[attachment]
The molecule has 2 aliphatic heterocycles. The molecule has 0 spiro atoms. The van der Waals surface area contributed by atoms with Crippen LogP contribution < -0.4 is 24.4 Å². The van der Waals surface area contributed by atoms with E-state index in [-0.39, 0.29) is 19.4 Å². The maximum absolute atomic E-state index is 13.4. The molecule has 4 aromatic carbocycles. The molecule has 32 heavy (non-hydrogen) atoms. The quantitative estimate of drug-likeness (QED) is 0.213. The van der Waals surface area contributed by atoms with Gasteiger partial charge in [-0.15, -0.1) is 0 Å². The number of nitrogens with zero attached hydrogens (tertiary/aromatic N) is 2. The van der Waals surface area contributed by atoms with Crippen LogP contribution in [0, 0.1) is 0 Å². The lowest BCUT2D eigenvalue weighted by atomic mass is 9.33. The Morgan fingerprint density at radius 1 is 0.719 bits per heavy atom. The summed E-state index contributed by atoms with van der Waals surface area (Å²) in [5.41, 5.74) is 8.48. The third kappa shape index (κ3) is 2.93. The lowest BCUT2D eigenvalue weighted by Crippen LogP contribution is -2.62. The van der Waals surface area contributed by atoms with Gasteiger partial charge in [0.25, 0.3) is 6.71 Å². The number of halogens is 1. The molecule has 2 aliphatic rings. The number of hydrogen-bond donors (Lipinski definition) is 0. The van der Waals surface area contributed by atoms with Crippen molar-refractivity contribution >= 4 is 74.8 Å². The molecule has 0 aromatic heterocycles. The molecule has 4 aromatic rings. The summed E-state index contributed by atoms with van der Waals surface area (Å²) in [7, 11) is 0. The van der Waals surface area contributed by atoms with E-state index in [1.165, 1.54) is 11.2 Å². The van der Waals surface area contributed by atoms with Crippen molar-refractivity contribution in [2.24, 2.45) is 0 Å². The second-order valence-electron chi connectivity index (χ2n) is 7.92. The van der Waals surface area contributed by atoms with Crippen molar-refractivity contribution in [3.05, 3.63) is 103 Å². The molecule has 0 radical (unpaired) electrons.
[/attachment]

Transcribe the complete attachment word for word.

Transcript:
The molecule has 2 aliphatic heterocycles. The molecule has 0 spiro atoms. The van der Waals surface area contributed by atoms with Crippen LogP contribution < -0.4 is 24.4 Å². The van der Waals surface area contributed by atoms with E-state index in [-0.39, 0.29) is 19.4 Å². The maximum absolute atomic E-state index is 13.4. The molecule has 4 aromatic carbocycles. The molecule has 32 heavy (non-hydrogen) atoms. The quantitative estimate of drug-likeness (QED) is 0.213. The van der Waals surface area contributed by atoms with Gasteiger partial charge in [-0.15, -0.1) is 0 Å². The number of nitrogens with zero attached hydrogens (tertiary/aromatic N) is 2. The van der Waals surface area contributed by atoms with Crippen LogP contribution in [0, 0.1) is 0 Å². The lowest BCUT2D eigenvalue weighted by atomic mass is 9.33. The Morgan fingerprint density at radius 1 is 0.719 bits per heavy atom. The summed E-state index contributed by atoms with van der Waals surface area (Å²) in [5.41, 5.74) is 8.48. The third kappa shape index (κ3) is 2.93. The lowest BCUT2D eigenvalue weighted by Crippen LogP contribution is -2.62. The van der Waals surface area contributed by atoms with Gasteiger partial charge in [0.25, 0.3) is 6.71 Å². The number of halogens is 1. The molecule has 2 aliphatic rings. The number of hydrogen-bond donors (Lipinski definition) is 0. The van der Waals surface area contributed by atoms with Crippen molar-refractivity contribution >= 4 is 74.8 Å². The molecule has 0 aromatic heterocycles. The molecule has 4 aromatic rings. The summed E-state index contributed by atoms with van der Waals surface area (Å²) in [7, 11) is 0. The van der Waals surface area contributed by atoms with E-state index in [1.165, 1.54) is 11.2 Å². The van der Waals surface area contributed by atoms with Crippen molar-refractivity contribution in [2.24, 2.45) is 0 Å². The second-order valence-electron chi connectivity index (χ2n) is 7.92. The van der Waals surface area contributed by atoms with Crippen molar-refractivity contribution in [3.05, 3.63) is 103 Å². The molecule has 0 radical (unpaired) electrons.